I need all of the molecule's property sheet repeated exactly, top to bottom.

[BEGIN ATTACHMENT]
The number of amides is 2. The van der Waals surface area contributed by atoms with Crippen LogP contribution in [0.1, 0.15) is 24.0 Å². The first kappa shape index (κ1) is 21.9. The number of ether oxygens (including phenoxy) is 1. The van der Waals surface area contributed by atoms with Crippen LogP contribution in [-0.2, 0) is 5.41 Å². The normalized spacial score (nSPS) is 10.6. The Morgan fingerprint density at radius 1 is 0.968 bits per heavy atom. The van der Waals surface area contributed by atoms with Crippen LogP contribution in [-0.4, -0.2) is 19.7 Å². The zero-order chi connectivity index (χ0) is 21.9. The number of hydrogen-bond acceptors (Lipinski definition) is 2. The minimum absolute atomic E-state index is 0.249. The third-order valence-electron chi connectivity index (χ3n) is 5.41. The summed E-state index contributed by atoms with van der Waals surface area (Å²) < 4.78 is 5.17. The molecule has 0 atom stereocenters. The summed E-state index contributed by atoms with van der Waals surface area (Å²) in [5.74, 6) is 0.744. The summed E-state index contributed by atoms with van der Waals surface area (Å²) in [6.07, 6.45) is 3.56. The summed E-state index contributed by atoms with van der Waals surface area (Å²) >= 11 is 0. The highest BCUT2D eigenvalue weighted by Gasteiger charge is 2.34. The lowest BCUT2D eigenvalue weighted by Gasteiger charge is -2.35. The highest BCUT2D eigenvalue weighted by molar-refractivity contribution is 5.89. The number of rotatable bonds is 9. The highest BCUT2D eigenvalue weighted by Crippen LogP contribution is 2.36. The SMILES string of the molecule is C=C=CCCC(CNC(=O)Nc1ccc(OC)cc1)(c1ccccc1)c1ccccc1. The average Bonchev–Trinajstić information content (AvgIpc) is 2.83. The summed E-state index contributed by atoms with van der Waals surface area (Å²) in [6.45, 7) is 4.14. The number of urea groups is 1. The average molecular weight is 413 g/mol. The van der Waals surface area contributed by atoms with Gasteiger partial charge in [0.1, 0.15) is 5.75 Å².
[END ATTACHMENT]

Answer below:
The number of amides is 2. The van der Waals surface area contributed by atoms with Crippen LogP contribution in [0.1, 0.15) is 24.0 Å². The first kappa shape index (κ1) is 21.9. The number of ether oxygens (including phenoxy) is 1. The van der Waals surface area contributed by atoms with Crippen LogP contribution in [-0.2, 0) is 5.41 Å². The normalized spacial score (nSPS) is 10.6. The Morgan fingerprint density at radius 1 is 0.968 bits per heavy atom. The van der Waals surface area contributed by atoms with Crippen LogP contribution in [-0.4, -0.2) is 19.7 Å². The zero-order chi connectivity index (χ0) is 21.9. The number of hydrogen-bond acceptors (Lipinski definition) is 2. The minimum absolute atomic E-state index is 0.249. The third-order valence-electron chi connectivity index (χ3n) is 5.41. The summed E-state index contributed by atoms with van der Waals surface area (Å²) < 4.78 is 5.17. The molecule has 0 atom stereocenters. The summed E-state index contributed by atoms with van der Waals surface area (Å²) in [5.74, 6) is 0.744. The summed E-state index contributed by atoms with van der Waals surface area (Å²) in [6.07, 6.45) is 3.56. The summed E-state index contributed by atoms with van der Waals surface area (Å²) >= 11 is 0. The highest BCUT2D eigenvalue weighted by Gasteiger charge is 2.34. The lowest BCUT2D eigenvalue weighted by Gasteiger charge is -2.35. The highest BCUT2D eigenvalue weighted by molar-refractivity contribution is 5.89. The number of rotatable bonds is 9. The highest BCUT2D eigenvalue weighted by Crippen LogP contribution is 2.36. The SMILES string of the molecule is C=C=CCCC(CNC(=O)Nc1ccc(OC)cc1)(c1ccccc1)c1ccccc1. The average Bonchev–Trinajstić information content (AvgIpc) is 2.83. The summed E-state index contributed by atoms with van der Waals surface area (Å²) in [6.45, 7) is 4.14. The number of urea groups is 1. The average molecular weight is 413 g/mol. The van der Waals surface area contributed by atoms with Gasteiger partial charge in [0.1, 0.15) is 5.75 Å².